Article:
Civil Liberties and Civil Rights

Civil Liberties
(And how they differ from civil rights)
"If the fires of freedom and civil liberties burn low in other lands, they must be made brighter in our own. If in other lands the press and books and literature of all kinds are censored, we must redouble our efforts here to keep them free. If in other lands the eternal truths of the past are threatened by intolerance, we must provide a safe place for their perpetuation." Franklin Delano Roosevelt, 1938 (Isaacs 66)

Freedom of speech, freedom of religion, the right to be free from unreasonable searches of your home, the right to a fair trial, the right to marry, and the right to vote are all examples of Civil Liberties that every American is guaranteed under the Bill of Rights and the Constitution. Fundamental individual rights protected by law against unwarranted governmental or other interference. Civil liberties generally refer more specifically to the protection of the individual's rights to form and express his or her own preferences or convictions and to act freely upon them in the private sphere without undue or intrusive interference by the government. "Only the government can violate your civil liberties"(Kennedy) My textbook, America At Odds, defines Civil Rights as "The rights of all Americans to equal treatment under the law, as provided for by the Fourteenth Amendment to the Constitution" (75). The Civil Rights Act, which was passed in 1964, protects people from private acts of discrimination in regards to housing, education, and employment. The terms civil liberties and civil rights are similar in that they are vital factors in creating a democratic society. Because we are guaranteed these liberties and rights, we are in turn able to keep this democratic society in existence. Civil liberties and rights differ in how they need to be protected. Civil liberties need protection "from" the government. They have to be secure so that the government cannot invade them and take them away...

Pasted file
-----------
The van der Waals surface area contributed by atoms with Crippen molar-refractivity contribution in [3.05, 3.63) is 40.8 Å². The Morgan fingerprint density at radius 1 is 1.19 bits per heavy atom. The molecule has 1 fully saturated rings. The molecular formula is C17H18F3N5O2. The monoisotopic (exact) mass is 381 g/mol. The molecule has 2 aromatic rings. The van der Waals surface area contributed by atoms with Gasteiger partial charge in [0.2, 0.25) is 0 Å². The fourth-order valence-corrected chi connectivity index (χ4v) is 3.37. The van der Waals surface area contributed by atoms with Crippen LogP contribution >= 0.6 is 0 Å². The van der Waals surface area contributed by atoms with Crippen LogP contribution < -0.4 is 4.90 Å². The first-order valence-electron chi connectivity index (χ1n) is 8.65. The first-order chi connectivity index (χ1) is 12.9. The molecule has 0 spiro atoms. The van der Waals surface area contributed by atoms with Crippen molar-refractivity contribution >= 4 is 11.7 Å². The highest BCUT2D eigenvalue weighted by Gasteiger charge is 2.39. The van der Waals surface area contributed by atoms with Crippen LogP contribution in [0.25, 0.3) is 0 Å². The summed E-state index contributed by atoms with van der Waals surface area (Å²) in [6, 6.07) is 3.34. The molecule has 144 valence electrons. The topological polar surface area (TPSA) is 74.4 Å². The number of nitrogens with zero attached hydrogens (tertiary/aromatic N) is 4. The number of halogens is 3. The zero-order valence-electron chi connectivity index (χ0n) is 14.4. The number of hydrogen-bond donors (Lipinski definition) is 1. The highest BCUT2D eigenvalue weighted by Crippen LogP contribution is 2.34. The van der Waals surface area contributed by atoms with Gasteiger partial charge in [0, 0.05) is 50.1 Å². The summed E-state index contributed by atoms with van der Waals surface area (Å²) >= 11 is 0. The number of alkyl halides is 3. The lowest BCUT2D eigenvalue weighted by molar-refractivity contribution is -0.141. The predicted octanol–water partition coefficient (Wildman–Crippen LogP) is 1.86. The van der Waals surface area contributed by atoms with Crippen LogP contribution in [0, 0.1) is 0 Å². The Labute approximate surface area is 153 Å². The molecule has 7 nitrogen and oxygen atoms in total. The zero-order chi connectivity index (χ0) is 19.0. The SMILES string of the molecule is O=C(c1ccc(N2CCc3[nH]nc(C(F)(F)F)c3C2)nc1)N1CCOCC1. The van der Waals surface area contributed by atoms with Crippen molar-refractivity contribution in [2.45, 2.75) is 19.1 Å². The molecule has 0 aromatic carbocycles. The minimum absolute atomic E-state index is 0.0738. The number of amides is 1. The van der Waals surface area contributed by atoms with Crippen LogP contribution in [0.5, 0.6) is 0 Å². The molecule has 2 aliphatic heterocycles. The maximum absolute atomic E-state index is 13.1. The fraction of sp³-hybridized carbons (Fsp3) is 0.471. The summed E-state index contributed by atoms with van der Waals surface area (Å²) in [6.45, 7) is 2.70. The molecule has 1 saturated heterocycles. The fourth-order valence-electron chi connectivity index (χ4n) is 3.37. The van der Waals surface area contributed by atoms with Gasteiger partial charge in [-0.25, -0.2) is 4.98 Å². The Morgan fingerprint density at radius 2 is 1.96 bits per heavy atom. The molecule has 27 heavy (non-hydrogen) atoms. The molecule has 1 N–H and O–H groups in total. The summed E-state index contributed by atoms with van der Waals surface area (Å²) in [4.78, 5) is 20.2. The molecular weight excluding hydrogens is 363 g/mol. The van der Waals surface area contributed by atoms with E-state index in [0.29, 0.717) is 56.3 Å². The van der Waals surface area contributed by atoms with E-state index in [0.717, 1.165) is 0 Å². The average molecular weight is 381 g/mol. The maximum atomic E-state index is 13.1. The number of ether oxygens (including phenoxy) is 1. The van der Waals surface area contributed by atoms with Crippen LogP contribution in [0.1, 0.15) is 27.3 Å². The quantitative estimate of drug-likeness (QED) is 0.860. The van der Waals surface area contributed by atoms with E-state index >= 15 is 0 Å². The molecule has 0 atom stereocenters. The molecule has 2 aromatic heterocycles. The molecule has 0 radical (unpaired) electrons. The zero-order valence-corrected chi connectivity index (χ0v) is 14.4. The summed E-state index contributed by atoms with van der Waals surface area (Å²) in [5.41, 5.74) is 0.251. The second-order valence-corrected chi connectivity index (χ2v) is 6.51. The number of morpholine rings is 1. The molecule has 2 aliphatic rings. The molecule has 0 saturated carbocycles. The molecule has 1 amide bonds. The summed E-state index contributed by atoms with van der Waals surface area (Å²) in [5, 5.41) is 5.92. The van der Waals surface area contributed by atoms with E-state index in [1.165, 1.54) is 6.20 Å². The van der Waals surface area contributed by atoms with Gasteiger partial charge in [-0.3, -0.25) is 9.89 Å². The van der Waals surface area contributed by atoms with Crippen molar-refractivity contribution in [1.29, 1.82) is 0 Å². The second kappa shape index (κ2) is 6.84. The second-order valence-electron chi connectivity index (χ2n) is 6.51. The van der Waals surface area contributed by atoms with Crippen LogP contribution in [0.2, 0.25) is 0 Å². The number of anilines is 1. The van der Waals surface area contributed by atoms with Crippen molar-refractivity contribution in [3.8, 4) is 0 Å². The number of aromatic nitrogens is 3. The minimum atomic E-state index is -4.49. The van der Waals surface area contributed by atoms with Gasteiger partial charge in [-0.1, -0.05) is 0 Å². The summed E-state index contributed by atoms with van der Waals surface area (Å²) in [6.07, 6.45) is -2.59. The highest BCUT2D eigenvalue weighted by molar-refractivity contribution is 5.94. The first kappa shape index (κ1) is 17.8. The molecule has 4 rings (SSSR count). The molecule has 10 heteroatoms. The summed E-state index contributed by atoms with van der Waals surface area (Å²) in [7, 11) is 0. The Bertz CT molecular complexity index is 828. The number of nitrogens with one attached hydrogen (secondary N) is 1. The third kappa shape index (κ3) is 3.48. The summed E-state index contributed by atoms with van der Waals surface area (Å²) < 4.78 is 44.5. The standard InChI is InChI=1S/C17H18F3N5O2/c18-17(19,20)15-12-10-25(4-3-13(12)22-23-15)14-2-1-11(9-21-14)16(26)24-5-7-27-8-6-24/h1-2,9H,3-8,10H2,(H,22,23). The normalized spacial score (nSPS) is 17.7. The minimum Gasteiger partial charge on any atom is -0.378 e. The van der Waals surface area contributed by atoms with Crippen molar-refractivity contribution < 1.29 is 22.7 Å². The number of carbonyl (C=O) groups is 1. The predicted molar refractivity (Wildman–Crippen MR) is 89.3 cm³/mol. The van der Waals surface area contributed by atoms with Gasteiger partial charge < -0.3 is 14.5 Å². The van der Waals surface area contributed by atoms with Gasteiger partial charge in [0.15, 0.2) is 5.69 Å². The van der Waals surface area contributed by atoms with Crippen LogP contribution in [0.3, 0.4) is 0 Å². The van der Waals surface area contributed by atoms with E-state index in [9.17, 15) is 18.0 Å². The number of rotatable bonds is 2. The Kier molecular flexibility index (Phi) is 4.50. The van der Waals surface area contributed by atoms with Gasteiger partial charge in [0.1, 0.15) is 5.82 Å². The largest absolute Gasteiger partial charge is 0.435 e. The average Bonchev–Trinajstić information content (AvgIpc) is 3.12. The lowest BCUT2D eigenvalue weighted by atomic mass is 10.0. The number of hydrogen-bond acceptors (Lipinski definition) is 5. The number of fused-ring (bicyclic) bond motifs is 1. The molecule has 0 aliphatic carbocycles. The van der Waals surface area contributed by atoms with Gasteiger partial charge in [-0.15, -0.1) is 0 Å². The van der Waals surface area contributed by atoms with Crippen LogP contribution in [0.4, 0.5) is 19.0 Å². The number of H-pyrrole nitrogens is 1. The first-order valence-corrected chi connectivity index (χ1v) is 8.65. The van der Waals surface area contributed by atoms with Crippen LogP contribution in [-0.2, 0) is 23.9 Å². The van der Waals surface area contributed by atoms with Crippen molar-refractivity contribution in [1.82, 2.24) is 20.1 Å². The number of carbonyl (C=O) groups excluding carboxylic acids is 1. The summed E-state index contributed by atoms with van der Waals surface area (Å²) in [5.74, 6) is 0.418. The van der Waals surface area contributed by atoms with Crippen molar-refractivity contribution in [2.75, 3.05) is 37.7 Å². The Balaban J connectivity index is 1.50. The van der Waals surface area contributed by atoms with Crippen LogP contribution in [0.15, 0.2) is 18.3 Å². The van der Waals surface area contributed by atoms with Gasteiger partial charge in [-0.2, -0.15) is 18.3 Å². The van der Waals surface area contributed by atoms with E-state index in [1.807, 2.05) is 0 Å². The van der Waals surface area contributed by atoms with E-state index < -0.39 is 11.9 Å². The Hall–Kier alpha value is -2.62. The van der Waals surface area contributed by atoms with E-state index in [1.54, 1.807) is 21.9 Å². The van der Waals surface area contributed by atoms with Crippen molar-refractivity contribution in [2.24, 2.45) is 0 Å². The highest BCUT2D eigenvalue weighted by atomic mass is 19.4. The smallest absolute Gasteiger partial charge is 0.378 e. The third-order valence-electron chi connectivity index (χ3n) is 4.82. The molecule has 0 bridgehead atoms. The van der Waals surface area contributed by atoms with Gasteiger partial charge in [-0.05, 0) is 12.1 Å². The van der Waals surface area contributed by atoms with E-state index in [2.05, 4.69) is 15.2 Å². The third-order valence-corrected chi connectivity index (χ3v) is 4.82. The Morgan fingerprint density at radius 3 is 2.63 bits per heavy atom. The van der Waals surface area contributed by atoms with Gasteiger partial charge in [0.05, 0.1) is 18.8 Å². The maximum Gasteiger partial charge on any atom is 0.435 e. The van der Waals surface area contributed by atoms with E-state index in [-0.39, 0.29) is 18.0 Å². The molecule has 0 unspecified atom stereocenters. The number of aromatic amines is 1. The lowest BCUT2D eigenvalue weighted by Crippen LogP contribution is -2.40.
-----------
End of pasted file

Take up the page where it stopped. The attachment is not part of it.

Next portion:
References: 1. Dershowitz, Alan M. Shouting fire: civil liberties in a turbulent age. Boston: Little, Brown, 2002: 205-211
2. Garey, Diane. Defending everybody: a history of the American Civil Liberties Union. New York: TV Books, 1998: 54-56
3. Henschen, Beth, and Sidlow, Edward. America At Odds. 4th edition. Belmont: Thomson-Wadsworth, 2004: 75-95
4. Isaacs, Sally S. America in the time of Franklin Delano Roosevelt: the story of our nation from coast to coast, from 1929 to 1948, Des Plaines, Heinemann Library, 2000: 65-87
5. Kennedy, Shelia S. Difference between civil rights and civil liberties
6. Lamont, Corliss. Freedom is as freedom does; civil liberties today. Civil liberties in American History. New York, Da Copo Press, 1972: 198-225
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